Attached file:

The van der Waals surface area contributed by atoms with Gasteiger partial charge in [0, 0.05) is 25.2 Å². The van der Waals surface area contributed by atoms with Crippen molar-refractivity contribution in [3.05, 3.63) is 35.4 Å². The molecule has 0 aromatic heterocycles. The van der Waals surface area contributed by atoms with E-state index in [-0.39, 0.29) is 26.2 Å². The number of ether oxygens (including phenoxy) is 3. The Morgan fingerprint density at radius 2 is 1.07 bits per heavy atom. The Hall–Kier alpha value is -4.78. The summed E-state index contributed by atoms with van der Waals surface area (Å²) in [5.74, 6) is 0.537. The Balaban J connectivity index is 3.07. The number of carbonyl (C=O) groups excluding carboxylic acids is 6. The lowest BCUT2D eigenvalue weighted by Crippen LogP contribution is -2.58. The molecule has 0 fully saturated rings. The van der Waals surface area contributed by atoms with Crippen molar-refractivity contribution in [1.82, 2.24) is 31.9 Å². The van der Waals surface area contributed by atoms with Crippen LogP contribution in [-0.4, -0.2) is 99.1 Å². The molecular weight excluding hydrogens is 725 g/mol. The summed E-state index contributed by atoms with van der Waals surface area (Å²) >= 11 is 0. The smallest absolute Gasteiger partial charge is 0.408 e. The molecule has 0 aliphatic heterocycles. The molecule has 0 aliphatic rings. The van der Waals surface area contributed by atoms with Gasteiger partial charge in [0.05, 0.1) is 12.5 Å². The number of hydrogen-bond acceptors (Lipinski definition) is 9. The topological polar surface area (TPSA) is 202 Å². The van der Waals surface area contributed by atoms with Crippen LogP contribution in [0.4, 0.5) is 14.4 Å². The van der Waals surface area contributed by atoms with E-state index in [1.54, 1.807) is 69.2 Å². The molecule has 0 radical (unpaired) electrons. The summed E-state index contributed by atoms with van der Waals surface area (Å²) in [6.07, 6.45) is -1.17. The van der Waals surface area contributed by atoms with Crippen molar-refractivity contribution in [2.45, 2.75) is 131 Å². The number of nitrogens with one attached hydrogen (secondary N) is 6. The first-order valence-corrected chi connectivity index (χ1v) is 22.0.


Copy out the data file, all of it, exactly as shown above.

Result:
The van der Waals surface area contributed by atoms with Gasteiger partial charge in [0, 0.05) is 25.2 Å². The van der Waals surface area contributed by atoms with Crippen molar-refractivity contribution in [3.05, 3.63) is 35.4 Å². The molecule has 0 aromatic heterocycles. The van der Waals surface area contributed by atoms with E-state index in [-0.39, 0.29) is 26.2 Å². The number of ether oxygens (including phenoxy) is 3. The Morgan fingerprint density at radius 2 is 1.07 bits per heavy atom. The Hall–Kier alpha value is -4.78. The summed E-state index contributed by atoms with van der Waals surface area (Å²) in [5.74, 6) is 0.537. The Balaban J connectivity index is 3.07. The number of carbonyl (C=O) groups excluding carboxylic acids is 6. The lowest BCUT2D eigenvalue weighted by Crippen LogP contribution is -2.58. The molecule has 0 fully saturated rings. The van der Waals surface area contributed by atoms with Crippen molar-refractivity contribution in [1.82, 2.24) is 31.9 Å². The van der Waals surface area contributed by atoms with Crippen LogP contribution in [-0.4, -0.2) is 99.1 Å². The molecular weight excluding hydrogens is 725 g/mol. The summed E-state index contributed by atoms with van der Waals surface area (Å²) >= 11 is 0. The smallest absolute Gasteiger partial charge is 0.408 e. The molecule has 0 aliphatic heterocycles. The molecule has 0 aliphatic rings. The van der Waals surface area contributed by atoms with Gasteiger partial charge in [0.05, 0.1) is 12.5 Å². The number of hydrogen-bond acceptors (Lipinski definition) is 9. The topological polar surface area (TPSA) is 202 Å². The van der Waals surface area contributed by atoms with Crippen LogP contribution in [0.4, 0.5) is 14.4 Å². The van der Waals surface area contributed by atoms with E-state index in [1.54, 1.807) is 69.2 Å². The molecule has 0 radical (unpaired) electrons. The summed E-state index contributed by atoms with van der Waals surface area (Å²) in [6.07, 6.45) is -1.17. The van der Waals surface area contributed by atoms with Crippen molar-refractivity contribution in [2.45, 2.75) is 131 Å². The number of nitrogens with one attached hydrogen (secondary N) is 6. The first-order valence-corrected chi connectivity index (χ1v) is 22.0.